Grace Smith

Iowa forward Keegan Murray goes up for a layup during a basketball game between Iowa and No. 6 Purdue at Carver-Hawkeye Arena in Iowa City on Thursday, Jan. 27, 2022. The Boilermakers defeated the Hawkeyes, 83-73. Murray shot 4-11 in field goals.

Point/Counterpoint | Will Keegan Murray be the Big Ten Player of the Year?

Two DI sports editors debate the star sophomore’s chances of earning conference hardware.

February 20, 2022



From last season to this one, the Iowa men’s basketball team lost the National Player of the Year (Luka Garza), an All-Big Ten player (Joe Wieskamp), a multi-year starter who was elite offensively and defensively on the perimeter (CJ Fredrick), and a key post player off the bench (Jack Nunge). Yet, the Hawkeyes are still on track to make the NCAA Tournament.

Why? Well, mostly sophomore forward Keegan Murray.

I think a lot of people expected Murray to take a jump production wise after a breakout freshman campaign. But to look like a bona fide lottery pick? I bet Murray is even a little blown away.

The 6-foot-8, 225-pound forward is averaging 23.4 points (Garza averaged 24.1 last year), 8.2 rebounds, and two blocks per game — all while shooting 56.1 percent from the field and 36.8 percent from 3-point play. And most importantly, he’s led Iowa to an 18-8 record through 26 games. Nebraska head coach Fred Hoiberg said Murray is the most versatile player in the Big Ten, and that’s apparent in how many different ways he impacts the game. Is Iowa even over .500 without Murray? I think you could make a convincing argument that the answer is no.

There are plenty of great players in the Big Ten. Jaden Ivey, E.J. Liddell, Johnny Davis, Kofi Cockburn, and other players could win this and it would still feel deserving.

But Murray is the most deserving candidate. He means the most to his team. And his stats are nothing to scoff at, either. Murray deserves to win the Big Ten Men’s Basketball Player of the Year Award. And he is going to.


Iowa forward Keegan Murray won’t win The Big Ten Conference Men’s Basketball Player of the Year award this season, and I’m not sure if there’s anything he can do on or off the court to change that.

I’m not saying Murray isn’t deserving of the honor — 23.3 points and 8.4 rebounds per game are nothing to sneeze at. If I had a Big Ten Player of the Year vote, I’d give it to Murray.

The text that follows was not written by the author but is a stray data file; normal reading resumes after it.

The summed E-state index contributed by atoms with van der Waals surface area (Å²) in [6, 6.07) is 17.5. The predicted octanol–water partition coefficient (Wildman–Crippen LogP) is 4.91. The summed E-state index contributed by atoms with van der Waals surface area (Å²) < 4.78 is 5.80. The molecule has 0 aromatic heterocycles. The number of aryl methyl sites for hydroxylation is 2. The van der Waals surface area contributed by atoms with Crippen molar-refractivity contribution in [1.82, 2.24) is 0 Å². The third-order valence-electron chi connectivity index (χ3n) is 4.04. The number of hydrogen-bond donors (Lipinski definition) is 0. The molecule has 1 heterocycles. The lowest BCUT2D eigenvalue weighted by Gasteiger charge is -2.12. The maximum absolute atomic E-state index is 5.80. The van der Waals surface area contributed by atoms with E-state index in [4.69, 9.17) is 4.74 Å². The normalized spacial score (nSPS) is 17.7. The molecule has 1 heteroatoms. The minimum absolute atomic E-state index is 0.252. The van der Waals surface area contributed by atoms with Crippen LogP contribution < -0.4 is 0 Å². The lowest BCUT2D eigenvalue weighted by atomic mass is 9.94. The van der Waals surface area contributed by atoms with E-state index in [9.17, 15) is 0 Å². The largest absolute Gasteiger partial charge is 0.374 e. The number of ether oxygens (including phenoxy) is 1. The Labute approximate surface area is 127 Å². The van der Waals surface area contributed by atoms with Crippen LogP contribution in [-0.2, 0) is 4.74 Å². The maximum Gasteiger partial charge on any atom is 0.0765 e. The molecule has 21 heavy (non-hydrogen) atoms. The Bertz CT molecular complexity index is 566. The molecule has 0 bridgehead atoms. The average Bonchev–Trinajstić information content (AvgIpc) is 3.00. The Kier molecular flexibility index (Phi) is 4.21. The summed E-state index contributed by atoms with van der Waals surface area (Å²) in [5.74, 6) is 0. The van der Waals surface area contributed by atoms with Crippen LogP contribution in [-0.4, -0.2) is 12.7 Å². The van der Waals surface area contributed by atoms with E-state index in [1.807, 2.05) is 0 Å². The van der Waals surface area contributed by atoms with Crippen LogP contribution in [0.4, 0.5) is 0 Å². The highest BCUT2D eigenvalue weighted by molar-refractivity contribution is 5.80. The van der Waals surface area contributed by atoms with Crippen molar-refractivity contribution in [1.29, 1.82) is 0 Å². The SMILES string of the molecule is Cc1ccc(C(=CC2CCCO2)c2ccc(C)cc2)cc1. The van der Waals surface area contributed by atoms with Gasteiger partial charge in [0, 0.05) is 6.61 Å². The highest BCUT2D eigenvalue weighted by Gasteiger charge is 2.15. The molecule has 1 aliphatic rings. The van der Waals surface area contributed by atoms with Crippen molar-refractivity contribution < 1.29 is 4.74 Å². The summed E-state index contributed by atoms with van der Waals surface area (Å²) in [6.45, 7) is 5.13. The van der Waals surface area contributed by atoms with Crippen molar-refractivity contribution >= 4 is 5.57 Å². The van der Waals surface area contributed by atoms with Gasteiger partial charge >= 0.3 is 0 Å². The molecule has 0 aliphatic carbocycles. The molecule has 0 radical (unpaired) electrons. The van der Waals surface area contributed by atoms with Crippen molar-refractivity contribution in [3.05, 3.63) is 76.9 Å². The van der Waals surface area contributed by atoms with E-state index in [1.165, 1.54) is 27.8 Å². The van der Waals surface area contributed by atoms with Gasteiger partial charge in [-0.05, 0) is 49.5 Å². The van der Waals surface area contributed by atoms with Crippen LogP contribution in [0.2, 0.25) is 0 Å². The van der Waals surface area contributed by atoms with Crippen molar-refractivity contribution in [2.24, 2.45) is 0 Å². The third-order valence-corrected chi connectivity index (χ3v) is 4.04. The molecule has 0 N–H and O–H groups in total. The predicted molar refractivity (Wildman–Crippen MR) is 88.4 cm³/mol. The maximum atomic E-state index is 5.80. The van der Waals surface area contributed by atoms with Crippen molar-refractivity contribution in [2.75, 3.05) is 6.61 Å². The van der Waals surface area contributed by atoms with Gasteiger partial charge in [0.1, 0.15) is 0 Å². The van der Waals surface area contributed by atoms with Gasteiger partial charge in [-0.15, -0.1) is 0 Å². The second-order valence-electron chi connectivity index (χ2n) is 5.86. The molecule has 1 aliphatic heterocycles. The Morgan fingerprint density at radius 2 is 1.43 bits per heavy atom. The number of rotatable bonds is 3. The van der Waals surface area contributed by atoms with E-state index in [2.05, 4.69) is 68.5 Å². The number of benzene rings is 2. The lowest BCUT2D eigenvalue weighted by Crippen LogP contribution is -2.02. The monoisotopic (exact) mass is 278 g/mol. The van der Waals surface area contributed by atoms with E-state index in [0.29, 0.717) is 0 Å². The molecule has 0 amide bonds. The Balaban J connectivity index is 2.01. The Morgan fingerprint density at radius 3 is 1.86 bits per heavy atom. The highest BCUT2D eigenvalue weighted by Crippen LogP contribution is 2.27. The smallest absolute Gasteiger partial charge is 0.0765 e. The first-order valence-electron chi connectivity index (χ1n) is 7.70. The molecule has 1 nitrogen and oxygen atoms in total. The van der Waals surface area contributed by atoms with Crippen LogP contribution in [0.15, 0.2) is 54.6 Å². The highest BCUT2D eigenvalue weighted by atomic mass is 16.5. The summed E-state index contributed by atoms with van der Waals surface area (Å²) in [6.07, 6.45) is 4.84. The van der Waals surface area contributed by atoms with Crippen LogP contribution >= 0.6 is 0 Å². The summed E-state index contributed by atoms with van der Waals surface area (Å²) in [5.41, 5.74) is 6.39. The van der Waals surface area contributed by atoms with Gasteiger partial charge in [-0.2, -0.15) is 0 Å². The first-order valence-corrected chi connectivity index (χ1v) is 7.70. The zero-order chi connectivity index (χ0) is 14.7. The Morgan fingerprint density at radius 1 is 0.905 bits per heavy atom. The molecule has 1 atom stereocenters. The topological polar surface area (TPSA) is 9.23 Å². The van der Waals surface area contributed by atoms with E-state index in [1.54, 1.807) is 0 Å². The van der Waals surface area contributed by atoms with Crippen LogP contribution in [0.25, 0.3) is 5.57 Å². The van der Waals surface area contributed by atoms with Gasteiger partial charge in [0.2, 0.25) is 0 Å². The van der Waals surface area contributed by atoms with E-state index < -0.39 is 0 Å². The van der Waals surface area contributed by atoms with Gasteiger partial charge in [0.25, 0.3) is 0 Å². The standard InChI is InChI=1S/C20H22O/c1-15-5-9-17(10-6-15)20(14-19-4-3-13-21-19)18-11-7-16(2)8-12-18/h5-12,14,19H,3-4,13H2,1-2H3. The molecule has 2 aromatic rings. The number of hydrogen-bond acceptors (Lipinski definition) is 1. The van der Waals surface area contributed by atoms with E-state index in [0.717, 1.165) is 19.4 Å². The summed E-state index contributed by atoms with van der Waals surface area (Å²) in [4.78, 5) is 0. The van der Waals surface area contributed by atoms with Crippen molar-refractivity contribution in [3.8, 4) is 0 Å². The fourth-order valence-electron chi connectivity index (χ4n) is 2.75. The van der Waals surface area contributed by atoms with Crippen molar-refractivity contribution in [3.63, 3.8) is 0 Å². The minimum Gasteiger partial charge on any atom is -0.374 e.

I just don’t believe enough people that actually decide who the Big Ten Player of the Year is think like me.

In most sports, player of the year awards are biased. Athletes on good teams are always more likely to garner player of the year attention than those that are not. Even if one particular player is more valuable to their bad team than another athlete is to their high-achieving squad, the competitor on the better team traditionally wins the award.

The Hawkeyes aren’t bad this season. I said they would be terrible before their 2021-22 campaign began. I’ve since eaten those words.

However, Iowa still isn’t one of the Big Ten’s best teams. The Hawkeyes have been muddling through the middle of the league standings for most of the season.

Iowa is unlikely to receive a double-bye in the Big Ten Tournament in Indianapolis in a few weeks, judging by its current trajectory. That will tell conference player of the year voters that Iowa isn’t one of the league’s best four teams.

If the Hawkeyes don’t get a double-bye in the Big Ten Tournament, voters might be inclined to cast their ballots in favor of players other than Murray. Why would they give their player of the year vote to an athlete on a middling team like Murray when they could mark their ballots in favor of competitors on the conference’s top teams like Illinois’ Kofi Cockburn, Ohio State’s E.J. Liddell, or Wisconsin’s Johnny Davis?

If Keegan Murray isn’t named Big Ten Player of the Year, I’ll consider it highway robbery. Still, I just don’t see voters casting their ballots for him if Iowa isn’t one of the league’s best four teams.

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